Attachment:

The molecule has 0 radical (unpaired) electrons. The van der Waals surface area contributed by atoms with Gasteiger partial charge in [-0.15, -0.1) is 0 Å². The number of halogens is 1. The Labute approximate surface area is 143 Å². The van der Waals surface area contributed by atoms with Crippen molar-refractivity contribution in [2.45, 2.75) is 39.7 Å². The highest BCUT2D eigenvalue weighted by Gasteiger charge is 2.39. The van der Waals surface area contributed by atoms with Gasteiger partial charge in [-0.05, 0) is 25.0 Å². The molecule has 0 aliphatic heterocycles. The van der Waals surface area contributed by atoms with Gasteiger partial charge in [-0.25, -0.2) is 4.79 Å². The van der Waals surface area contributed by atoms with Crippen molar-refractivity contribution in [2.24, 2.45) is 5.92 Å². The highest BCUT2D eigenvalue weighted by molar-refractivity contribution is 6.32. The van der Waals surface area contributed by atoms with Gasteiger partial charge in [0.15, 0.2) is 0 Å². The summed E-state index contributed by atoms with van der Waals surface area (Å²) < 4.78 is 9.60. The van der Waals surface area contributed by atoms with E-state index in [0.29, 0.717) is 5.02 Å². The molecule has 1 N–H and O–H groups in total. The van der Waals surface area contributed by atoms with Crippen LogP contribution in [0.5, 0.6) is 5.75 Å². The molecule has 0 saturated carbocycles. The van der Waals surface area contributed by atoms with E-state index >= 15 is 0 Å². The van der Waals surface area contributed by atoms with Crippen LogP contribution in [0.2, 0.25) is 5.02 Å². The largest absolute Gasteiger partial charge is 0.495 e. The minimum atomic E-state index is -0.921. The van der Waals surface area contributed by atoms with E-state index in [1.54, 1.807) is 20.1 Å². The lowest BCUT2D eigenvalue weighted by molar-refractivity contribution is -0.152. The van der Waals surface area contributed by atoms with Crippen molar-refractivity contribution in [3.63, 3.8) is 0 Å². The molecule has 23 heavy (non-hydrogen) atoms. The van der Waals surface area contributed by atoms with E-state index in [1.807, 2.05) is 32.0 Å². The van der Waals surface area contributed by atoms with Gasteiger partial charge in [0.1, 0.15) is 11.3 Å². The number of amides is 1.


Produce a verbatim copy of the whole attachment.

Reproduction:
The molecule has 0 radical (unpaired) electrons. The van der Waals surface area contributed by atoms with Gasteiger partial charge in [-0.15, -0.1) is 0 Å². The number of halogens is 1. The Labute approximate surface area is 143 Å². The van der Waals surface area contributed by atoms with Crippen molar-refractivity contribution in [2.45, 2.75) is 39.7 Å². The highest BCUT2D eigenvalue weighted by Gasteiger charge is 2.39. The van der Waals surface area contributed by atoms with Gasteiger partial charge in [-0.05, 0) is 25.0 Å². The molecule has 0 aliphatic heterocycles. The van der Waals surface area contributed by atoms with Gasteiger partial charge in [-0.25, -0.2) is 4.79 Å². The van der Waals surface area contributed by atoms with Crippen molar-refractivity contribution in [2.24, 2.45) is 5.92 Å². The highest BCUT2D eigenvalue weighted by molar-refractivity contribution is 6.32. The van der Waals surface area contributed by atoms with Gasteiger partial charge in [0.15, 0.2) is 0 Å². The summed E-state index contributed by atoms with van der Waals surface area (Å²) < 4.78 is 9.60. The van der Waals surface area contributed by atoms with E-state index in [0.29, 0.717) is 5.02 Å². The molecule has 1 N–H and O–H groups in total. The van der Waals surface area contributed by atoms with Crippen LogP contribution in [0.5, 0.6) is 5.75 Å². The molecule has 0 saturated carbocycles. The van der Waals surface area contributed by atoms with E-state index >= 15 is 0 Å². The van der Waals surface area contributed by atoms with Crippen LogP contribution in [0.2, 0.25) is 5.02 Å². The largest absolute Gasteiger partial charge is 0.495 e. The minimum atomic E-state index is -0.921. The van der Waals surface area contributed by atoms with E-state index in [1.54, 1.807) is 20.1 Å². The lowest BCUT2D eigenvalue weighted by molar-refractivity contribution is -0.152. The van der Waals surface area contributed by atoms with Crippen molar-refractivity contribution in [3.63, 3.8) is 0 Å². The molecule has 23 heavy (non-hydrogen) atoms. The van der Waals surface area contributed by atoms with E-state index in [1.807, 2.05) is 32.0 Å². The van der Waals surface area contributed by atoms with Gasteiger partial charge in [0.1, 0.15) is 11.3 Å². The number of amides is 1.